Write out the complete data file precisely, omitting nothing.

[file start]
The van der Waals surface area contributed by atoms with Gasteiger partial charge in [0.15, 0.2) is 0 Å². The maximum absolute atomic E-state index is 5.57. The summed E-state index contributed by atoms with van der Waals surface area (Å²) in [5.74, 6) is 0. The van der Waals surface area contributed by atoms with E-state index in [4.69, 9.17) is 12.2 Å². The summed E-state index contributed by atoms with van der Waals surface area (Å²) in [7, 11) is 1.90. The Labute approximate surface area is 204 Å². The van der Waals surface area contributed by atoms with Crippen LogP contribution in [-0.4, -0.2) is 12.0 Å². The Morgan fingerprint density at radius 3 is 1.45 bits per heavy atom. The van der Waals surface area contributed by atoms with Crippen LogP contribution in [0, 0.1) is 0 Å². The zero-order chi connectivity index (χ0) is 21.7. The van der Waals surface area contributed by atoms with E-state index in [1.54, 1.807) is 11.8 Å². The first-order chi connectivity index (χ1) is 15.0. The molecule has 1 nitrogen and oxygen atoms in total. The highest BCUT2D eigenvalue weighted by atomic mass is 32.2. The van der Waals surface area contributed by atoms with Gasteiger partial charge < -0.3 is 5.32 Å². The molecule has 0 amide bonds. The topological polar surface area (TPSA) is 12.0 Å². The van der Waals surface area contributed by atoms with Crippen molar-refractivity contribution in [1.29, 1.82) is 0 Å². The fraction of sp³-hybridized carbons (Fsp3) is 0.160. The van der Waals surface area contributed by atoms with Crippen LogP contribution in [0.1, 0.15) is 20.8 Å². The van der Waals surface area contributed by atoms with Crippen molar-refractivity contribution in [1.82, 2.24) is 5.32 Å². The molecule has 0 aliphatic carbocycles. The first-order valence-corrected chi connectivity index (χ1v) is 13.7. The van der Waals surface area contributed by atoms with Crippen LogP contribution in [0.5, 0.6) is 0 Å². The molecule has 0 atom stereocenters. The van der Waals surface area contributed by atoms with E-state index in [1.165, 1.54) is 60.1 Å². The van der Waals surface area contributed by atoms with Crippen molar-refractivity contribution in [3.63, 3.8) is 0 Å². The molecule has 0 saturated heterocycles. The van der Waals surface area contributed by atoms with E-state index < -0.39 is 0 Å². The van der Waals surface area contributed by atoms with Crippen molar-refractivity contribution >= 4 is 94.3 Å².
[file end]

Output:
The van der Waals surface area contributed by atoms with Gasteiger partial charge in [0.15, 0.2) is 0 Å². The maximum absolute atomic E-state index is 5.57. The summed E-state index contributed by atoms with van der Waals surface area (Å²) in [5.74, 6) is 0. The van der Waals surface area contributed by atoms with E-state index in [4.69, 9.17) is 12.2 Å². The summed E-state index contributed by atoms with van der Waals surface area (Å²) in [7, 11) is 1.90. The Labute approximate surface area is 204 Å². The van der Waals surface area contributed by atoms with Crippen LogP contribution in [-0.4, -0.2) is 12.0 Å². The Morgan fingerprint density at radius 3 is 1.45 bits per heavy atom. The van der Waals surface area contributed by atoms with Crippen LogP contribution in [0, 0.1) is 0 Å². The zero-order chi connectivity index (χ0) is 21.7. The van der Waals surface area contributed by atoms with E-state index in [1.54, 1.807) is 11.8 Å². The first-order chi connectivity index (χ1) is 15.0. The molecule has 1 nitrogen and oxygen atoms in total. The highest BCUT2D eigenvalue weighted by atomic mass is 32.2. The van der Waals surface area contributed by atoms with Gasteiger partial charge < -0.3 is 5.32 Å². The molecule has 0 amide bonds. The topological polar surface area (TPSA) is 12.0 Å². The van der Waals surface area contributed by atoms with Crippen molar-refractivity contribution in [1.29, 1.82) is 0 Å². The fraction of sp³-hybridized carbons (Fsp3) is 0.160. The van der Waals surface area contributed by atoms with Crippen LogP contribution in [0.1, 0.15) is 20.8 Å². The van der Waals surface area contributed by atoms with Crippen molar-refractivity contribution in [1.82, 2.24) is 5.32 Å². The molecule has 0 aliphatic carbocycles. The first-order valence-corrected chi connectivity index (χ1v) is 13.7. The van der Waals surface area contributed by atoms with Crippen LogP contribution in [0.5, 0.6) is 0 Å². The molecule has 0 atom stereocenters. The van der Waals surface area contributed by atoms with E-state index in [1.165, 1.54) is 60.1 Å². The van der Waals surface area contributed by atoms with Crippen molar-refractivity contribution in [3.63, 3.8) is 0 Å². The molecule has 0 saturated heterocycles. The van der Waals surface area contributed by atoms with E-state index < -0.39 is 0 Å². The van der Waals surface area contributed by atoms with Crippen molar-refractivity contribution >= 4 is 94.3 Å².